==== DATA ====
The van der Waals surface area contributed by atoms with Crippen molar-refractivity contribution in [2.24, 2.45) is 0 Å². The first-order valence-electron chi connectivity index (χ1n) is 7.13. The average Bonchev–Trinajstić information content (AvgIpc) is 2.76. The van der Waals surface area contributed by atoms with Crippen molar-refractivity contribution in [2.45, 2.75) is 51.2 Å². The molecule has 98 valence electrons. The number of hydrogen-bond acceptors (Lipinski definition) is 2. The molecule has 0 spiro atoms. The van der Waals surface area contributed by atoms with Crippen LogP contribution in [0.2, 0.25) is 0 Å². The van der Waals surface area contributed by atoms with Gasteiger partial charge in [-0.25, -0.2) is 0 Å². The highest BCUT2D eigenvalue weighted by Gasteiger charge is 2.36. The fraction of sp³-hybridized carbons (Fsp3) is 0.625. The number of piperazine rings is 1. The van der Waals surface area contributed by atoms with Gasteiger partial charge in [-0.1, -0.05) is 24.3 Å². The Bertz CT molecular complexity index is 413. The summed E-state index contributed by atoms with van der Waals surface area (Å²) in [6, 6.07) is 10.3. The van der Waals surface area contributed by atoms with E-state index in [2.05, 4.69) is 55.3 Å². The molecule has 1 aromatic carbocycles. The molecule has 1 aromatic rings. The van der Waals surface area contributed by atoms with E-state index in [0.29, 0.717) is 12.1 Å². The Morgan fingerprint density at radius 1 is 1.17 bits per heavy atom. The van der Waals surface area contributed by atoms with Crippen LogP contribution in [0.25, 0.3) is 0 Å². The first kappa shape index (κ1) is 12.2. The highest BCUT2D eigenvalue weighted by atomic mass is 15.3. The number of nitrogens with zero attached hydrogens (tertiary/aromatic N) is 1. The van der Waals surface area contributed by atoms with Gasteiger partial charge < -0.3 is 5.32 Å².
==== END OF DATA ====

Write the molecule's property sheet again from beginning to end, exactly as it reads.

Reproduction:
The van der Waals surface area contributed by atoms with Crippen molar-refractivity contribution in [2.24, 2.45) is 0 Å². The first-order valence-electron chi connectivity index (χ1n) is 7.13. The average Bonchev–Trinajstić information content (AvgIpc) is 2.76. The van der Waals surface area contributed by atoms with Crippen molar-refractivity contribution in [2.45, 2.75) is 51.2 Å². The molecule has 98 valence electrons. The number of hydrogen-bond acceptors (Lipinski definition) is 2. The molecule has 0 spiro atoms. The van der Waals surface area contributed by atoms with Crippen LogP contribution in [0.2, 0.25) is 0 Å². The van der Waals surface area contributed by atoms with Gasteiger partial charge in [-0.25, -0.2) is 0 Å². The highest BCUT2D eigenvalue weighted by Gasteiger charge is 2.36. The fraction of sp³-hybridized carbons (Fsp3) is 0.625. The number of piperazine rings is 1. The van der Waals surface area contributed by atoms with Gasteiger partial charge in [-0.1, -0.05) is 24.3 Å². The Bertz CT molecular complexity index is 413. The summed E-state index contributed by atoms with van der Waals surface area (Å²) in [6, 6.07) is 10.3. The van der Waals surface area contributed by atoms with E-state index in [2.05, 4.69) is 55.3 Å². The molecule has 1 aromatic carbocycles. The molecule has 1 aromatic rings. The van der Waals surface area contributed by atoms with E-state index in [0.29, 0.717) is 12.1 Å². The Morgan fingerprint density at radius 1 is 1.17 bits per heavy atom. The van der Waals surface area contributed by atoms with Crippen LogP contribution in [0.25, 0.3) is 0 Å². The first kappa shape index (κ1) is 12.2. The highest BCUT2D eigenvalue weighted by atomic mass is 15.3. The number of nitrogens with zero attached hydrogens (tertiary/aromatic N) is 1. The van der Waals surface area contributed by atoms with Gasteiger partial charge < -0.3 is 5.32 Å².